‘The characters are compilations of people, every story is a compilation’ -Danai Gurira as interviewed in McCarter Theatre Centre Blog
This month I saw the brilliant play Eclipsed by Danai Gurira in its London premiere at the Gate Theatre in Notting Hill. Set in the Liberian civil war it features 4 wives of a Liberian warlord and looks at their experiences. Deeply committed to presenting African voices, particularly female voices on stage, Gurira has written a piece that is both harrowing and comedic. I don’t think I’ve ever laughed so much whilst watching a piece that looks at the victims of rape in such a real way… The women she portrays are whole people, not solely victims and this alone is an interesting lesson for any writer to learn from.
- Well drawn rounded characters find lightness in the darkest of places and keep the audience with the story
Gurira says (in the McCarter Theatre Centre Blog interview) ‘I’m always looking to embrace as much of the richness of humanity in my characters as I can,’ and in Eclipsed she presents 5 very different characters who all have a different response to the situations they find themselves in at a time of war. This is a well used device to present contrary views and a deeper review of the story the writer wants to tell, but somehow these women transcend their function, for example of being a victim turned abuser, and become rounded characters through engaging and humorous dialogue. At one point the characters find a book, a biography of Bill Clinton, which the woman who can read reads to the rest aloud. By introducing this well known person and a story the audience know, the characters instantly seem less remote and we laugh knowingly as they try to guess what happens in Bill’s story next and imagine where he is now as we watch their story unfold. It brings a lightness to the action where we can sit with the characters and get to know them as human beings first.
- Long scenes disguise incremental increases in plot
We’re also presented with long scenes that introduce seemingly negligible, small actions between the 3 main women but very slowly, however, they become a melting pot of cause and effect that cleverly fuel the action. It never feels heavy handed as their different, dynamic personalities and roles carry the story and it doesn’t feel didactic at all. It also feels like Gurira is maybe trying to echo the actions of war where small things happen in succession, becoming bigger things that change everything. There is no massive culmination of plot at the end, the war stops and they are free to go, but as with the rest of the play, we’re left knowing that each decision the women make now will have big consequences on their lives.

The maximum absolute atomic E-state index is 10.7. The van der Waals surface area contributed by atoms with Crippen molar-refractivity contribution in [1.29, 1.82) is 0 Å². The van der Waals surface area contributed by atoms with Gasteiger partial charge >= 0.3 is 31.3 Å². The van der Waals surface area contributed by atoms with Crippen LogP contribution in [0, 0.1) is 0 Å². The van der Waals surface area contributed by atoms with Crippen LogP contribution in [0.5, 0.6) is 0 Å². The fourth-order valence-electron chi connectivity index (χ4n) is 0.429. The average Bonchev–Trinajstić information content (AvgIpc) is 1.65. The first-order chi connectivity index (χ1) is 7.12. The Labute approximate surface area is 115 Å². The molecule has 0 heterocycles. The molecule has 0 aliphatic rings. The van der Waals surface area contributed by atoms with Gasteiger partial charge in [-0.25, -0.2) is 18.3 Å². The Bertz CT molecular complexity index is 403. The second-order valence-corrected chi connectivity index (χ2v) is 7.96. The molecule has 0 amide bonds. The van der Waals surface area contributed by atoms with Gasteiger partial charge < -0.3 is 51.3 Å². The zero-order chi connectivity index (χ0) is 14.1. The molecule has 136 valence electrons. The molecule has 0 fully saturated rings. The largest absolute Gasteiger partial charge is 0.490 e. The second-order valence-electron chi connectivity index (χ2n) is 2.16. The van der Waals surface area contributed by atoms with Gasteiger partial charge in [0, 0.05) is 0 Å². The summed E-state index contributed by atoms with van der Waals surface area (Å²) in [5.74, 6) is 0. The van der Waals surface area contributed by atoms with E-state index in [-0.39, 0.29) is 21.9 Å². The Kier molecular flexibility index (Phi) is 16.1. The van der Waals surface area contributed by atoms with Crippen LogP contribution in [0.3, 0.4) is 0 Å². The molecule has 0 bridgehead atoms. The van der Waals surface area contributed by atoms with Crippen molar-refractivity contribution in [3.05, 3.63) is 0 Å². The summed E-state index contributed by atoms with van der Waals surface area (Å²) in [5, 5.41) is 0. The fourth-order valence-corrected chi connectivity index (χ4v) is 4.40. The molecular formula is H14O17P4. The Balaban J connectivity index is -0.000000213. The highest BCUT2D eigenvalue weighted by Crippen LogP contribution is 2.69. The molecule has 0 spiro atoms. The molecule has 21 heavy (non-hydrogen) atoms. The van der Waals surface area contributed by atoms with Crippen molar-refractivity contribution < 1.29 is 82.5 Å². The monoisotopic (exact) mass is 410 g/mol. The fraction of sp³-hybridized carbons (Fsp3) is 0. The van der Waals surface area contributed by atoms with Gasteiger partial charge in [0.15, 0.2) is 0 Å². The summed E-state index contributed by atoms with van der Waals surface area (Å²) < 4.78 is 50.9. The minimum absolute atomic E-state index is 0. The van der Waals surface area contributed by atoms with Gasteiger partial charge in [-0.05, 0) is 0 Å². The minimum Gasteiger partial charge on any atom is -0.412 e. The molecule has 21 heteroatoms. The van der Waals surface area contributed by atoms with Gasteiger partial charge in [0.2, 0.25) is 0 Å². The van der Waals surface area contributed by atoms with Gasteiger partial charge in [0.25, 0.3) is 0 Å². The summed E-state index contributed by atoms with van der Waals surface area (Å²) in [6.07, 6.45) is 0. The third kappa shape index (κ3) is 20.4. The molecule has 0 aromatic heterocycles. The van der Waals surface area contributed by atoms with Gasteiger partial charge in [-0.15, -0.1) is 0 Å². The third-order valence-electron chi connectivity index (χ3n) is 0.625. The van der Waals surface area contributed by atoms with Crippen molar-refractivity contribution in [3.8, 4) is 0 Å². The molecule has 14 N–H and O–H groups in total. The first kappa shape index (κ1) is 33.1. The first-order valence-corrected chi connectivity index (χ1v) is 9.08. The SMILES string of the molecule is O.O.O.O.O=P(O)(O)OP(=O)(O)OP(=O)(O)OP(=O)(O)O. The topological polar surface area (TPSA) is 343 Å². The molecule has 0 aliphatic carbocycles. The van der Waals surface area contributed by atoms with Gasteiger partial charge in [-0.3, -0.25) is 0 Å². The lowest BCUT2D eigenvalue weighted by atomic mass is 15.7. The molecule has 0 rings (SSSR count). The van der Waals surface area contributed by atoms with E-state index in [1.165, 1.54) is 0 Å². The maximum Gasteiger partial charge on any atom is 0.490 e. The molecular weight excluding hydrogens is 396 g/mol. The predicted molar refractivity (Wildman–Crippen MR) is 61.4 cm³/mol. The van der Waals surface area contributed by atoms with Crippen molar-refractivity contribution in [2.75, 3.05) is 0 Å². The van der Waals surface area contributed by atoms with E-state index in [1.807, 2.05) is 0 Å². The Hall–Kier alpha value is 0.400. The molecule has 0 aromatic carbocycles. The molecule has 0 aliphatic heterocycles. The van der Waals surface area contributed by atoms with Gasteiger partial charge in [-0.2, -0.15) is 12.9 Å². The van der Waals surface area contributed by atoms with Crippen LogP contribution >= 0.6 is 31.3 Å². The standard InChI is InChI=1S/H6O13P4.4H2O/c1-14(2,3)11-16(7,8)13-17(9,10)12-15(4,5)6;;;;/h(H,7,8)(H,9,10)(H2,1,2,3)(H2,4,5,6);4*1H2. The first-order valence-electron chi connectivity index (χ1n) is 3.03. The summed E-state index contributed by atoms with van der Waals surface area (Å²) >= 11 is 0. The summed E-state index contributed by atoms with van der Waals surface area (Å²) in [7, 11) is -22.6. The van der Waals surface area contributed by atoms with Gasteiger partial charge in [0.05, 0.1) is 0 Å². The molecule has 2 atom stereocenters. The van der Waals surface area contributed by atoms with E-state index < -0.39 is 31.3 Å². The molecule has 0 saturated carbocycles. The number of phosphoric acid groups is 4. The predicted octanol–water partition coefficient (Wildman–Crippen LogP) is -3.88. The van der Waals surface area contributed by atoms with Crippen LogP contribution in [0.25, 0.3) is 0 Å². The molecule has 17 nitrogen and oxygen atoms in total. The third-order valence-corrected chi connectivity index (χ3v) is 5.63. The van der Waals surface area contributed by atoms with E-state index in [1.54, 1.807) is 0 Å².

- Use of split stage to tell 2 stories at once and leaving the warlord offstage
I really liked the staging of this play. I don’t know whether the split stage is in the script but having the journeys of the 2 different characters at points on stage at the same time really worked well to bring the different stories together: as one character learns to read, the other learns to shoot a gun. Another device that must be in the script is that we never see the warlord they are married to, which means that from the outset we are excluded from being able to put a face to their abuser. All the violence is kept offstage and the audience doesn’t meet any male characters, but this strengthens the women’s voices and puts their version of their experience at the heart of the piece.
When the warlord comes to select one of the women to rape, there was a lighting change to something starker, maybe a car’s headlights shining on them, assembled in a row in front of part of the audience. They then exit and enter as needed presumably from his camp. Gurira says that
‘I want them [the audience] to have a connection they can’t shake. To realize there is no other. That’s kind of what I try to do with my work, get rid of the concept of the other. That’s when I know that the story lives beyond me and is affecting awareness and our connection.’ (From the McCarter Theatre Centre Blog interview)
It is this image that has stayed with me after the play: of these very rounded funny women standing starkly in front of the audience to find out who will be chosen to be raped tonight. It’s definitely opened up the complexities of war to me and how different people survive it, and it proves that the often untold female stories of conflict zones are stories in and of themselves, not just a side line to the main action of the war.
Keeping with female writers writing about tough subjects in an interesting way May’s playwright is Marina Carr. Known for writing tough women in stories inspired by Greek myths (and looking for some inspiration for my own projects), I’m going to look at her play Portia Coughlan.